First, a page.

Meditation Marathon Retro #M10D

What can you learn from organizing a Meditation Marathon

So…we’ve just finished the #M10D Challenge. This was an exponential challenge, beyond the #M6D by leaps and bounds. And it was incredible! We had people from Japan to the Aleutians, from Sweden to the southern Patagonia here in Argentina. But I also learn a lot about organizing it, and how it differs from the basic #M6D, so I thought that I would put this learning in writing. In case that this is the first article that you read about it, I suggest that you go to the brief explanation that I’ve posted here or to my Youtube channel for more in depth coverage. Also, you might want to refresh the previous Marathons based on #M6D. Also, just for fun, I’m including our playlist at the Present Show

So, first, let’s do an unorthodox retro. Let’s first focus on what has continued and what has changed between the other massive Meditation Marathons that we’ve done, #M6D and this #M10D.

What has remained the same

  • The way to practice: you can follow up on your own or do it on a group
  • The format: a series of timed meditations, through a series of pre-defined days
  • The ways of contact: vía either mail, Facebook, twitter, Instagram or forum (if at IBM)
  • The main distribution of people who sign up vs people who do all the practices (which are about a 4-6% of the total signers)

What has changed

  • First of all, the number of people who signed up has been much higher than before (8.453 total) from a more diverse range of timezones and countries
  • Instead of a single meditation and instruction, we had four different meditations across the ten days
  • Daily webcasts so people can join and practice online with us
  • More focus on production values: each meditation had a custom-designed flyer, a video in several languages and also audio

So, having said that, let’s go on the Bad, the Good and What We should Try Next

The Bad

  • This was, actually, exhausting. Even with a small group of people helping me, the sheer volume of mails and questions meant that I spent about 3-4 hours more per day that I had planned, so the last days I was running basically on empty.
  • The lack of segmentation that this meditation presupposes had an advantage: large number of signers. But it also made upkeep  very time consuming, since it means that every meditation should at least be recorded, edited, exported, etc…at least four times.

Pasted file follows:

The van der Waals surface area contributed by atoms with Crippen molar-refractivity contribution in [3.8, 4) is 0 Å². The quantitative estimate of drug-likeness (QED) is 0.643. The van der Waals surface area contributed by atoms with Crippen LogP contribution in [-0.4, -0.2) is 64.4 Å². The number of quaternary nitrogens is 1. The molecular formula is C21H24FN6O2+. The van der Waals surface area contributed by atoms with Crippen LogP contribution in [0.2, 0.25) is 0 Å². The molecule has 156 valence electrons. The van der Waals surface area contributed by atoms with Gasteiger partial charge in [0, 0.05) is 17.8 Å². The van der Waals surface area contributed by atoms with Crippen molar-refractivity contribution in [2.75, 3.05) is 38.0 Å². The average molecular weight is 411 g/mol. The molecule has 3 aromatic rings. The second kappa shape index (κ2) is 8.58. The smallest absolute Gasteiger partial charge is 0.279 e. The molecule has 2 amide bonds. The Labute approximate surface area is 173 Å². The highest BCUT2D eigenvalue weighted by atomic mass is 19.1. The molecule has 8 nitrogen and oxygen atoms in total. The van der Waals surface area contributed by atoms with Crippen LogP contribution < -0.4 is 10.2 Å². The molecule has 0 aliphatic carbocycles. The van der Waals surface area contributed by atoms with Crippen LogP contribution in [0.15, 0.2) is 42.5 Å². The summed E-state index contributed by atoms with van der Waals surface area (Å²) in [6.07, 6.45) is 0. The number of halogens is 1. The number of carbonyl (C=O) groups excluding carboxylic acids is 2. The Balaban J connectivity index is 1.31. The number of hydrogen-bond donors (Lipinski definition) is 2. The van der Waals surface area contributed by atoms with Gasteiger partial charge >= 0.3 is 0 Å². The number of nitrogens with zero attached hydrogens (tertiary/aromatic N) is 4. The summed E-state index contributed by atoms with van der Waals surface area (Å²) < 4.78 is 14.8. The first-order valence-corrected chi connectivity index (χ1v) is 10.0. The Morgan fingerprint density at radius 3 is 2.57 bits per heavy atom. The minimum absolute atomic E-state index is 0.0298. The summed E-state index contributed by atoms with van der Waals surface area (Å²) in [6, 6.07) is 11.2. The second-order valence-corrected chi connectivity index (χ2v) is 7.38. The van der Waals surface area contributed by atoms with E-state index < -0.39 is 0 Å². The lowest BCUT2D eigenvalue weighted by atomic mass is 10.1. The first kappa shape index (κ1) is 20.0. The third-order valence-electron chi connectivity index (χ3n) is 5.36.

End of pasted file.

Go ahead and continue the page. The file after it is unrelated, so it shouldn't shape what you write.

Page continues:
• A running issue through all Meditative Marathons and also Workshops is the low adhesion to the habit of Mindfulness, usually less than 10%. This is an improvement from the usual rates of 1-2% adhesion bandied about, but still, need improving.

The Good

  • Great response from everyone who wrote about the meditations and the way they ramped up on complexity.
  • A lot of good questions and follow up, which allows me to fine tune the next iteration
  • It was super fun to be in a lot of live shows at the internet.

What should we try in the next iteration

  • Having an established group of helpers who’ve had gone through the #M10D. So, basically, I need to come up with an M10D Facilitator Training
  • I need to work on something that helps to keep up the commitment
  • Also, I need to segment the way of getting the practices, so instead of producing a meditation in various languages across various media, I can cut the workload. For that and the previous point, I think that an app should be the way to go. I’ll think about it.
  • As the last point: we’ve already got sponsorship from programs and corporations. I think we need to get serious and start talking government and education sponsorship and overview.

So…those are my points for the M10D. As you can see, they suggest a roadmap for what remains of the year. What do you think of it? Have I missed something?



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